How to Make Children's Horse Masks

Making a horse mask is a little different from most other mask crafts because the shape of a horse's head is so different from that of other animals. A horse has a very long and drooping head, which is sometimes hard to translate into a 2D shape. However, you can make a horse head mask from regular card stock paper. Use the length of the paper as the length for the horse's head to achieve a semirealistic horse mask.

Draw the outline of the horse's face vertically onto a piece of card stock using a pencil. Make the head about 10 inches long and 7 inches wide. Make the general shape of the horse mask into a modified oval. Make the top part of the oval, which forms the head, wider than the bottom part, which forms the nose. Draw a small chin, about 4 inches wide and 3 inches long under the nose. Draw two oval eyes about 4 inches down from the top of the head. Make the ovals about 3 inches wide and 2 inches tall. Draw the outline of a nose from the eyes down to the bottom of the nose. Add two 1-inch bumps on either side of the nose outline for nostrils.

Draw the outline of two ears, each about 4 inches long, onto the second piece of paper. Draw the outline of a small 3-by-3-inch-piece of mane fringe onto the paper.

Cut out all of the mask pieces using scissors. Cut out the holes for eyes. Use a hole punch to punch two holes in either side of the mask; string an elastic cord through both holes and tie in place so the child can wear the mask.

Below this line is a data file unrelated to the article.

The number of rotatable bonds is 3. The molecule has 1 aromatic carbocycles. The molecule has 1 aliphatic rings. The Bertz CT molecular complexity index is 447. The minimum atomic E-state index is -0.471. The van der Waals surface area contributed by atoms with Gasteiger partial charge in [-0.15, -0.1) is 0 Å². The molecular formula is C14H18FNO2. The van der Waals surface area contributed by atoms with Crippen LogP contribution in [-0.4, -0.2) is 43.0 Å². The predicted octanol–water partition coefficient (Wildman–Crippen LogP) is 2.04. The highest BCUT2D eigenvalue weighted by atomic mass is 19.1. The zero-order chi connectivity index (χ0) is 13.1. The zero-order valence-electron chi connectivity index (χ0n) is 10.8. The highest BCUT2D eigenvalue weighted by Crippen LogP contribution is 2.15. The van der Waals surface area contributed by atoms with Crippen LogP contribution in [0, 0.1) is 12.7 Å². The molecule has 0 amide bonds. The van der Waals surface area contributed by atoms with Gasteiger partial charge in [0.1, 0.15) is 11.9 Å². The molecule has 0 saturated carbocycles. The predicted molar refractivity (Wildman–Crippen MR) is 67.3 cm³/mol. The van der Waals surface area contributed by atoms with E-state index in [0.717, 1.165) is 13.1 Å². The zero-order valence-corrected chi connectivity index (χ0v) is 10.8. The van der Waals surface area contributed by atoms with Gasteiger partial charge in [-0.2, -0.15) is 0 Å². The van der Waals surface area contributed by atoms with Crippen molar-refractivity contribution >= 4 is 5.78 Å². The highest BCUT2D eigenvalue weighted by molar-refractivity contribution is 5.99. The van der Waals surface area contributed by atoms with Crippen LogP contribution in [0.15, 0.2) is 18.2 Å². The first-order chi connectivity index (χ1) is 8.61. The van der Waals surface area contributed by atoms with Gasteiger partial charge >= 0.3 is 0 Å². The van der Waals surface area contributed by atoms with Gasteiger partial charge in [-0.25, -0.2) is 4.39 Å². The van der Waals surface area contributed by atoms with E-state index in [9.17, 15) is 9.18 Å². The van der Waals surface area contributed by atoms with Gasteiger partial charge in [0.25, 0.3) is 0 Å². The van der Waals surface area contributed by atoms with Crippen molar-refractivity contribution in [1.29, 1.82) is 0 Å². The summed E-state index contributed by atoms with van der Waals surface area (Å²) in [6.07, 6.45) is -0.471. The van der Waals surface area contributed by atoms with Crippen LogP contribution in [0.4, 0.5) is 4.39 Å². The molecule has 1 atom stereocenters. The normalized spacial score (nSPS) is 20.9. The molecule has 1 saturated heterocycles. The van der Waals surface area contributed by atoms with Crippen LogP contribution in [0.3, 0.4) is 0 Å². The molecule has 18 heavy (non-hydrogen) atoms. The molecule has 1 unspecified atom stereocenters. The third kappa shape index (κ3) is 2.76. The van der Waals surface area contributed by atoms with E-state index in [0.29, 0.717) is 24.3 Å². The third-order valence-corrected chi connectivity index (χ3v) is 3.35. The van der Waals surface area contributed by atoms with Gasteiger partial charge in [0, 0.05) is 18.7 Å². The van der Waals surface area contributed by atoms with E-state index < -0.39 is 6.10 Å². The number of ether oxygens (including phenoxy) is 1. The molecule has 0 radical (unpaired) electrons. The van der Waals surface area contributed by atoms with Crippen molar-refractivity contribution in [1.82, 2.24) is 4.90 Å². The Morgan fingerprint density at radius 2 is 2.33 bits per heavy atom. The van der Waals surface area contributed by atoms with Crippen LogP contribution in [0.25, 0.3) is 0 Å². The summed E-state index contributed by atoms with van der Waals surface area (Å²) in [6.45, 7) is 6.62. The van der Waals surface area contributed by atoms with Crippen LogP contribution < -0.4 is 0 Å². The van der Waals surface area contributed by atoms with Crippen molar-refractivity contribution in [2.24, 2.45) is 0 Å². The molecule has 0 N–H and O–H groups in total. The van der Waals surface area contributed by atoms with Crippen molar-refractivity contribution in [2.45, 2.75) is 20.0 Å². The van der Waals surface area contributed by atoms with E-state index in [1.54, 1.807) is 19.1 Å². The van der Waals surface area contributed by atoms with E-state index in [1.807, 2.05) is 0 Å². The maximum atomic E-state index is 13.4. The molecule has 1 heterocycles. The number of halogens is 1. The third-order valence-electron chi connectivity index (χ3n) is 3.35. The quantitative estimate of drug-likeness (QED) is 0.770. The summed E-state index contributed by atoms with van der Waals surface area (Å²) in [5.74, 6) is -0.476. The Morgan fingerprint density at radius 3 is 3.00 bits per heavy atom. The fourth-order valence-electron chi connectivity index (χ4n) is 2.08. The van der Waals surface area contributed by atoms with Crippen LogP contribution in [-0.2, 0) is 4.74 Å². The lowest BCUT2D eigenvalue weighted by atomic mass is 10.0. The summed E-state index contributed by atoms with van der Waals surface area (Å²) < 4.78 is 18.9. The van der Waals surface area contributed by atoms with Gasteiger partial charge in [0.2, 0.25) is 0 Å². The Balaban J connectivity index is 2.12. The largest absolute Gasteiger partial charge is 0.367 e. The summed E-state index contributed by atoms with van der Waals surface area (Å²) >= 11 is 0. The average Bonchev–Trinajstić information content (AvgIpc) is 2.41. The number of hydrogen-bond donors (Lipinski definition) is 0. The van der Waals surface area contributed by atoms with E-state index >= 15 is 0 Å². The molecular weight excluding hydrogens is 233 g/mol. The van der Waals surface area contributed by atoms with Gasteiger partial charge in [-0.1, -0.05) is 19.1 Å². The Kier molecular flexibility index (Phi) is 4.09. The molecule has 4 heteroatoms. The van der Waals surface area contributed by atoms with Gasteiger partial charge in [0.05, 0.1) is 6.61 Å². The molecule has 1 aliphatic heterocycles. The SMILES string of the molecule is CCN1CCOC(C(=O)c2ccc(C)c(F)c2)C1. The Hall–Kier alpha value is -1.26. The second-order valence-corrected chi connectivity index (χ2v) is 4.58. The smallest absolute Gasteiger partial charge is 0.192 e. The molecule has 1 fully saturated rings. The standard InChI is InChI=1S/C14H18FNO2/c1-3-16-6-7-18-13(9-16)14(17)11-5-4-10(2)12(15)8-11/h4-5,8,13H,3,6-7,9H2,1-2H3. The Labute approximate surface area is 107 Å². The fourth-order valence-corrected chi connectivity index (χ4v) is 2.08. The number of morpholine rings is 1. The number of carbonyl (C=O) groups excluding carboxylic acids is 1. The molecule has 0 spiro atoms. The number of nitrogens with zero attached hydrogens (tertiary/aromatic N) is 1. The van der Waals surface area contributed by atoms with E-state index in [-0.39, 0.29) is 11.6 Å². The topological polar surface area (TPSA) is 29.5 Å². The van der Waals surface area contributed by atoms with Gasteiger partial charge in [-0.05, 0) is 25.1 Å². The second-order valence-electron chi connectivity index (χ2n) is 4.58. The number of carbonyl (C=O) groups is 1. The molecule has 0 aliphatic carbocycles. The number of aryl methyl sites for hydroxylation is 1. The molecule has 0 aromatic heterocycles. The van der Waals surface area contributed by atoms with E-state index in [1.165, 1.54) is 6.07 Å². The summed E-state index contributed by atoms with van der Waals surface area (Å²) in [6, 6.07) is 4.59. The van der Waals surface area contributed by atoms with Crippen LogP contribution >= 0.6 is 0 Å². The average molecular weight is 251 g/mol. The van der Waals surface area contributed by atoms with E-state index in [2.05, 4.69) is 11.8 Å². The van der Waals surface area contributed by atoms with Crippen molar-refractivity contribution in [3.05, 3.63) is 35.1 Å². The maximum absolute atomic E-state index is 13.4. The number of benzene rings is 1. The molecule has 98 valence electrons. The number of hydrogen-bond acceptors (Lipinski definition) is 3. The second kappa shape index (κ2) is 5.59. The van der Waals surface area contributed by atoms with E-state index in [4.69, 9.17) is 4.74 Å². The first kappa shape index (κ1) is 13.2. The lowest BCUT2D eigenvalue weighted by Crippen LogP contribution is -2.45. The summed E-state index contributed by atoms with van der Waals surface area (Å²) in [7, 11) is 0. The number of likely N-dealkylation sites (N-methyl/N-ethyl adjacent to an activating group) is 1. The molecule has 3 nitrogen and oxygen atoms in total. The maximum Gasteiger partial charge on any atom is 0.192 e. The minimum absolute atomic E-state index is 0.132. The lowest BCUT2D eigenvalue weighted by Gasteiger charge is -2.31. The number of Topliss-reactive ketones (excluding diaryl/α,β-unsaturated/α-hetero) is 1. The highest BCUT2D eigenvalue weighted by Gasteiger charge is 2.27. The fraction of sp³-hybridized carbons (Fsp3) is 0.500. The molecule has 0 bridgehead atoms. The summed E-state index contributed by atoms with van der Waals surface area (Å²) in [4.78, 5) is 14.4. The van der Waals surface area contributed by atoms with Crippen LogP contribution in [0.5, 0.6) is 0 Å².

Glue the ears to the back of the top of the mask and the fringe to the forehead between the ears using a glue stick.

Colour or paint the mask as desired with watercolours, crayons, markers or any other materials. Wait for the mask to dry before wearing.

Things You'll Need

  • 2 pieces white card stock paper
  • Scissors
  • Hole punch
  • Elastic cord
  • Glue stick
  • Crayons, markers, watercolour paint or other colouring supplies
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About the Author

Brenda Priddy has more than 10 years of crafting and design experience, as well as more than six years of professional writing experience. Her work appears in online publications such as Donna Rae at Home, Five Minutes for Going Green and Daily Mayo. Priddy also writes for Archstone Business Solutions and holds an Associate of Arts in English from McLennan Community College.